crowd.loc.gov is an online transcription platform where anyone with an internet connection can transcribe documents from the Library of Congress’ digitized collections. We welcome anyone interested in making non-machine readable resources fully word searchable to contribute.
Crowdsourcing invites members of the public, non-specialists and specialists alike, to help make data more usable and discoverable. Crowdsourcing at the Library of Congress invites unpaid volunteers to explore collections while gaining new skills, for example, learning to read older forms of handwriting such as cursive.
You do not have to register an account on crowd.loc.gov in order to transcribe, but you can register if you would like to review or tag. In order to make sure a transcription is submitted by a real human, anonymous users will be prompted to fill in a captcha before their first submission will be accepted. The Library’s captcha is an image of a few letters and numbers that you need to transcribe into the box below the image.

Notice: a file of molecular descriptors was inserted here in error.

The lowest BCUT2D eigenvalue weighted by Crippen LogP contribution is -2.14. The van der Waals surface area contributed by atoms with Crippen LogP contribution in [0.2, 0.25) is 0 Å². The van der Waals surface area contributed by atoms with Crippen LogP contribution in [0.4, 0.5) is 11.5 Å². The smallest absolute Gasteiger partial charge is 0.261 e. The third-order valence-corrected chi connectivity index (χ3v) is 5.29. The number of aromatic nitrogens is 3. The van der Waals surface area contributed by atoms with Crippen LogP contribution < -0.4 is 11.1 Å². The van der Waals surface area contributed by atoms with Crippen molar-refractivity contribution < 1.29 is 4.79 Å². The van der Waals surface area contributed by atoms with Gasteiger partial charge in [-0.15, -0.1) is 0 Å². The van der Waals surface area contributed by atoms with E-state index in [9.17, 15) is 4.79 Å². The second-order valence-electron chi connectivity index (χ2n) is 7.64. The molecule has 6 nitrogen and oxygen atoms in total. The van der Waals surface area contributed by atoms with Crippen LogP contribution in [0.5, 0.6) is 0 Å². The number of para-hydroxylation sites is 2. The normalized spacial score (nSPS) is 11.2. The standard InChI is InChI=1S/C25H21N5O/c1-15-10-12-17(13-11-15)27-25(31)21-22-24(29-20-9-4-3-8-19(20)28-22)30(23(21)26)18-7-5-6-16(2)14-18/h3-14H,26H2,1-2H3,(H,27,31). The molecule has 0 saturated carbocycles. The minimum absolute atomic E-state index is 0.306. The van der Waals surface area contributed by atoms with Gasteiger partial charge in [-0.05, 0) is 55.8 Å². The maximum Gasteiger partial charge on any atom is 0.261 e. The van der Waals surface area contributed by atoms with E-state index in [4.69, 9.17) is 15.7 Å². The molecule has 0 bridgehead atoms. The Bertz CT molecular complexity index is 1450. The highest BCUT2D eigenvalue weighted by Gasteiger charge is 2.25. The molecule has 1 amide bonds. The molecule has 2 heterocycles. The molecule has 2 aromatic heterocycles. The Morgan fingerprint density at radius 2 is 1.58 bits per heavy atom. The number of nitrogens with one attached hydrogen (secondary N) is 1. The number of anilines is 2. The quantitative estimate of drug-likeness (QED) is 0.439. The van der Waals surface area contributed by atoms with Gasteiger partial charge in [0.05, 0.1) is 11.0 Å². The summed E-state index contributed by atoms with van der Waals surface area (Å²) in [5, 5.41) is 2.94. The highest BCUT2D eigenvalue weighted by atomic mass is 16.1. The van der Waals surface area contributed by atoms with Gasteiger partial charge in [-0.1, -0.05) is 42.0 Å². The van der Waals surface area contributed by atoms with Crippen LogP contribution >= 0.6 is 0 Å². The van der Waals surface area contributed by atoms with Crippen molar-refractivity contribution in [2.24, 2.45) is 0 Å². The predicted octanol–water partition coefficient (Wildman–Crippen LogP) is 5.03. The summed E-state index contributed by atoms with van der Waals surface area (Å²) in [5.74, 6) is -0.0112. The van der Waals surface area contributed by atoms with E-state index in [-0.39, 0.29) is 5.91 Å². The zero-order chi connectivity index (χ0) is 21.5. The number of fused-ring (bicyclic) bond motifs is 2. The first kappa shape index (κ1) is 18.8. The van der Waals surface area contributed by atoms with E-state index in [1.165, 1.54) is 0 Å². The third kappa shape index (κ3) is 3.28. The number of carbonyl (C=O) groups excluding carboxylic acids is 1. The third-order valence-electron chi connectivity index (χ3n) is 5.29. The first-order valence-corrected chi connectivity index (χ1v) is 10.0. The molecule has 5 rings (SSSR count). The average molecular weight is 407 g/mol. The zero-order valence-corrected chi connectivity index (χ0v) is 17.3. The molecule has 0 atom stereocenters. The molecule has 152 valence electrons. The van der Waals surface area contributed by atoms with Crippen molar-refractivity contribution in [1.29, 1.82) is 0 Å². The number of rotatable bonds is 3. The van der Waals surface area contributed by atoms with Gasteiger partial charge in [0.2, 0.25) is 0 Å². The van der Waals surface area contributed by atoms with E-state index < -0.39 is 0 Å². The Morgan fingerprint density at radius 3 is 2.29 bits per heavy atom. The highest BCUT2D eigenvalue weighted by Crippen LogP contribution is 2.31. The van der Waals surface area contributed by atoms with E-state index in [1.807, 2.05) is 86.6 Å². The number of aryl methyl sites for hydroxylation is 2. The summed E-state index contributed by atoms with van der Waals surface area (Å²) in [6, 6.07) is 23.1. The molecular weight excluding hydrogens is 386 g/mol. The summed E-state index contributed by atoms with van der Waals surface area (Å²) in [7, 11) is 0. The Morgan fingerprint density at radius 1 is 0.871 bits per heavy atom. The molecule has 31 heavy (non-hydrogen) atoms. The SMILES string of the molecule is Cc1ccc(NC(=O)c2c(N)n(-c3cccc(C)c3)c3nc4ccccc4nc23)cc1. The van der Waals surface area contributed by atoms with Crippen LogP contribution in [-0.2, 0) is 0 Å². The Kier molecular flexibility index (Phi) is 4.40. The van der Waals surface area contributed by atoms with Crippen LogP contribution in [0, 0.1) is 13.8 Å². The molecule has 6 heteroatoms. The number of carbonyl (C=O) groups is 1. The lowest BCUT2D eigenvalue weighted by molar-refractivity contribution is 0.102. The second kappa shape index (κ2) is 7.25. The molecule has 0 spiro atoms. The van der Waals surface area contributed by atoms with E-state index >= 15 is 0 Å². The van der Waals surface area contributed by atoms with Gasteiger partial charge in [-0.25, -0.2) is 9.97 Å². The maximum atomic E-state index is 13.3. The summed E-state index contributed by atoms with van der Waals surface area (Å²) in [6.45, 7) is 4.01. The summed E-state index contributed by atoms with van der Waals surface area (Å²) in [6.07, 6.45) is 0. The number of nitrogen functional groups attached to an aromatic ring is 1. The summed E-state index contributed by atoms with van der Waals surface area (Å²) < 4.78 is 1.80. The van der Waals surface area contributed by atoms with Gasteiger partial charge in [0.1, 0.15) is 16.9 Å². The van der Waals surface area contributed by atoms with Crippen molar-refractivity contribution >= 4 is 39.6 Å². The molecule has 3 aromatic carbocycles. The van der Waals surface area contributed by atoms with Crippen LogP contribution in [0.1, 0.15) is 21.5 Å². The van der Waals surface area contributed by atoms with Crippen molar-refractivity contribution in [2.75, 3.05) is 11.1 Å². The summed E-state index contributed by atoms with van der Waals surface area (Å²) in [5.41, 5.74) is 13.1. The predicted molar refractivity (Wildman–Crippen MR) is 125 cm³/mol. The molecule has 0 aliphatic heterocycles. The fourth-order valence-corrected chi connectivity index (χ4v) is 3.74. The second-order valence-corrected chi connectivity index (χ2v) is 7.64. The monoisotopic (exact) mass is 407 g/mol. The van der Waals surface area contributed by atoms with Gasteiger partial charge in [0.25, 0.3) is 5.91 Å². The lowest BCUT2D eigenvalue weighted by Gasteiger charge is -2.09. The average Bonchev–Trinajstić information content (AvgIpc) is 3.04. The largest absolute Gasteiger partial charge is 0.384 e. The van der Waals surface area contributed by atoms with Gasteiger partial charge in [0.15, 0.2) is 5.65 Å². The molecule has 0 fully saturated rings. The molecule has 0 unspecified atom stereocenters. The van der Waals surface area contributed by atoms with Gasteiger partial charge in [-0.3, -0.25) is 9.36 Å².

A session cookie will be used in your browser while you are transcribing so that you do not need to enter a captcha every time you work on a page. Session cookies for anonymous users are limited to 24 hours, so you will only be prompted to enter a captcha once a session.
Session cookies are used for registered users too, so that your contributions can be saved to your account. Check out your user profile to see how many pages you have transcribed, tagged and reviewed. Registered user session cookies last two weeks.
Concordia and crowd.loc.gov are supported by the National Digital Library Trust Fund. They are the result of collaboration between numerous divisions, expertise, and teams at the Library of Congress.